South Korea's high-tech industry will add fire to the country's trade growth in the coming quarter, according to analysis from the Global Trade Barometer released today by DHL.
The first ever Global Trade Barometer, an early indicator of global trade developments calculated using artificial intelligence, big data and predictive analytics predicts that South Koreas' high-tech industry will continue to underpin the nation's trade growth, even as it experiences a slight slowdown in volume compared to the end of last year.
South Korea manufactures nearly 20% of the world's semiconductor market and more than 60% of the world's memory chips, both of which experienced extreme growth in the past 12 months.
DHL APAC head of value added services Charles Kaufmann says, “While the DHL Global Trade Barometer suggests a slight tapering of the heady growth rates experienced by South Korea's high-tech trade last year, we expect overall trade growth to continue to speed up as global demand for the country's technology manufacturing remains strong.
“That may even cause GDP growth to level-up beyond its relatively consistent, steady pace of the past decade, even as South Korea continues to extend its streak as the world's go-to hub for technological innovation.”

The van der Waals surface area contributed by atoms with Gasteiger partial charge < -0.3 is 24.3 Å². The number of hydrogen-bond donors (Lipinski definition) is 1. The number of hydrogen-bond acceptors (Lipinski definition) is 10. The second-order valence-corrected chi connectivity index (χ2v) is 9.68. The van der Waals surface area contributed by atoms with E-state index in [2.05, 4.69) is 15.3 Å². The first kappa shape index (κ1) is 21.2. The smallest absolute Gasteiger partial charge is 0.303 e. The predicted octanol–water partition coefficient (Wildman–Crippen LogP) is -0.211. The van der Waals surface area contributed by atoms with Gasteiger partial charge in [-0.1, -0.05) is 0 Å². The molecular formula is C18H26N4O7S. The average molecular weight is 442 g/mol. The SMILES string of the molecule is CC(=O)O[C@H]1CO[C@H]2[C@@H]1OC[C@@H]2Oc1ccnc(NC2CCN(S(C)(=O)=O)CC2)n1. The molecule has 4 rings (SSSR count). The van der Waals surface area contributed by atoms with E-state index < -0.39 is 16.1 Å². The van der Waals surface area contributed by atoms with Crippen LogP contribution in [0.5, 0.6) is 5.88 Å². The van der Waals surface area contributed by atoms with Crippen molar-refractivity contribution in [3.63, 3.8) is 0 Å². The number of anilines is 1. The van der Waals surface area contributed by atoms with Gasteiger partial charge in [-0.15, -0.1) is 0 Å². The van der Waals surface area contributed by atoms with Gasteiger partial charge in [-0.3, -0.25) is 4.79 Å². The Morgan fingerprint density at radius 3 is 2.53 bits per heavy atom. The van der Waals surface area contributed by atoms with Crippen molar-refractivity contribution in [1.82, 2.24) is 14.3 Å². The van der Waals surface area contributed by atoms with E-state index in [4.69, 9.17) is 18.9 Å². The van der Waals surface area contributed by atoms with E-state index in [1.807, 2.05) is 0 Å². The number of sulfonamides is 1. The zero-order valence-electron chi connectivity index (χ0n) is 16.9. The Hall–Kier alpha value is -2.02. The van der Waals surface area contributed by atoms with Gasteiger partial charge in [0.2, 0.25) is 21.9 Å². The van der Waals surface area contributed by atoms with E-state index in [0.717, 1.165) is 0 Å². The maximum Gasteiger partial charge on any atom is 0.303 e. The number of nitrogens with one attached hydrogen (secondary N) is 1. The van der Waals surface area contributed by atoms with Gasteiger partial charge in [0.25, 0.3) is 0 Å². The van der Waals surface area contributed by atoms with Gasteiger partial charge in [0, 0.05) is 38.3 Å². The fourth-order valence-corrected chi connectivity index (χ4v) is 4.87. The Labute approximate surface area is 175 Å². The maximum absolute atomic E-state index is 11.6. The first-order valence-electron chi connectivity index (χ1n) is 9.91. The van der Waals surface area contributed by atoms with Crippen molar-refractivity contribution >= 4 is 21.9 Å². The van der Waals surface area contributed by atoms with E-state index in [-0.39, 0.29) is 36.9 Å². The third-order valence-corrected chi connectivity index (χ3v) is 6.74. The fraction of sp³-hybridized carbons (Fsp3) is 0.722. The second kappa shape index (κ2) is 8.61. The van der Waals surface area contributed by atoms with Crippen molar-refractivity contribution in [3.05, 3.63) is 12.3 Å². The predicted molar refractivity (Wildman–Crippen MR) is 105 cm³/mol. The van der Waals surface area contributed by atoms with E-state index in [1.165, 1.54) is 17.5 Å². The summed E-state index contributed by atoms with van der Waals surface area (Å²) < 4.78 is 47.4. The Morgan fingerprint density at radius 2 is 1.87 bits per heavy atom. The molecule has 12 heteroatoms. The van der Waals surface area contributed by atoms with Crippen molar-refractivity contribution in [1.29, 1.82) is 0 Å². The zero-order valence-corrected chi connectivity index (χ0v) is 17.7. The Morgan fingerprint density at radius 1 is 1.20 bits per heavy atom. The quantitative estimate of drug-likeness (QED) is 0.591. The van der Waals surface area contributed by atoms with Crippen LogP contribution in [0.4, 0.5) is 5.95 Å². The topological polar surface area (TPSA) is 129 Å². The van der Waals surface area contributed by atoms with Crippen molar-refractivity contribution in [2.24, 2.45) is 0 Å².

“The more intellectual property value the country adds to its technology manufacturing, the greater its prospects for growth.”
Much of that trade growth is expected to manifest in higher ocean freight volumes, driven especially by imports of basic raw materials needed to sustain South Korea's high-tech manufacturing as well as an ambitious pace of infrastructural investment.
The Barometer's index value for basic raw materials jumped more than 25 points between December 2017 and January 2018, one of the largest such increases for any sector in any of the seven countries included in the indicator's scope.
Developed jointly by DHL and Accenture, the Global Trade Barometer provides a quarterly outlook on future trade, taking into consideration the import and export data of seven large economies: China, South Korea, Germany, India, Japan, the United Kingdom, and the United States.
Together, these countries account for 75% of world trade, making their aggregated data an effective bellwether for near-term predictions on global trade.
The Global Barometer, which assesses commodities that serve as the basis for further industrial production, predicts that global trade will continue to grow in the next three months, despite slight losses in momentum.